Funny word dilemma. Puts me into a quandary, followed by a small juxtaposition. But enough about me.
I had a problem – actually I had a lot of them, but one in particular had to do with plot planning. Now I know this is a sensitive subject that many would rather not talk about since, choosing the right cemetery is hard enough when you’re dead, even harder when you’re alive and would rather spend the money on fruity drinks and appetizers.
But I had this other problem about how to plan a book. I fell into the thought process that you HAD to plan the entire book before starting. After writing four novels. I realized I would NEVER do that.
So, cursed by the wise mentors of writing, I went on a (short) journey to find another way, another path, another… well, you get the idea.
Many of us writers who do it for the love, not the big bucks (but would gladly sell our neighbor’s soul to have a best seller) wish there was a way to write a book using our imagination, not our skills shuffling 3 by 5 cards.
So, knowing I was backed by a cadre of at least half a dozen scribes looking for the holy grail of plotting-by-the-seat-of-your pants, I searched high and low… well maybe just low, and found… nothing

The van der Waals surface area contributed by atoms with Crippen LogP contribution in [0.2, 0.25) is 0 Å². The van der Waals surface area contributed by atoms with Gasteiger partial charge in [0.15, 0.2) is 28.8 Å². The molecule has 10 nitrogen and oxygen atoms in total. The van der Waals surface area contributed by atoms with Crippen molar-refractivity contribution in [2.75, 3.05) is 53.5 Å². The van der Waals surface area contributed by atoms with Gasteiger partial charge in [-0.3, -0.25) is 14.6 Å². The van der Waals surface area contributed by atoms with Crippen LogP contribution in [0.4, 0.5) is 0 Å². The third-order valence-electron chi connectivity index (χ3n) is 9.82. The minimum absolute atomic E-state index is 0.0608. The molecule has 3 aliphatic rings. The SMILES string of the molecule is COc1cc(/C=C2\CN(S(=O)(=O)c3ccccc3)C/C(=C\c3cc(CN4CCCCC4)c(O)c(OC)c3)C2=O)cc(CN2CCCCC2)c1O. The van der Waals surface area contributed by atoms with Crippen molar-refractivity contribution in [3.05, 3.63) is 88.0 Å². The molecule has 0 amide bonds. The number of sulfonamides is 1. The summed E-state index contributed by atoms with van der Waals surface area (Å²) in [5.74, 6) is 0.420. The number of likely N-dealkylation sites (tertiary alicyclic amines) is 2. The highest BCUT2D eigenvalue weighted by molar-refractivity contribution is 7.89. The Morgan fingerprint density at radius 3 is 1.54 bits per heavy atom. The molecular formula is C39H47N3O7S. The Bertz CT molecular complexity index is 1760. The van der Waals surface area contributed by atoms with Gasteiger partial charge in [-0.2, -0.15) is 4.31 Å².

Then I looked inward – forget that. Way too scary.
Yet on another sunny day, while pondering how I could ever consistently write two good pages a day, I realized… There is no way in hell to could write two new good pages a day… but I can definitely write two bad pages a day.
So, here’s the plan – write two bad pages, rewrite yesterday’s two badly written pages and go back another two and rewrite those. The result – two more pages and crappy ones written earlier, get better.
The result is kind of like combing a dog – with each pass it gets better and pretty soon you’ve got an entire kennel of meticulously groomed dogs, metaphorically speaking of course. You see the dogs represent chapters, the hair, words and the comb… is well, kinda like a um, big word comb.
Anyway, pretty soon the two pages a day turn into something pretty cool, because seven months later, you have a first draft (here’s the math half a year = 182.5 days = 365 pages, and extra month puts it at 400 pages) Rewrite that sucker and march right down to the bank (to withdraw money to pay for more printer ink of course.)
This process also helps avoids returning to the first three chapters to rewrite over and over because there is nothing new to fix
Next post. How to integrate the traditional dramatic curve into a faux plot plan with the original tenets of the 3by3 writing method..
Geeze I just can’t hardly wait!
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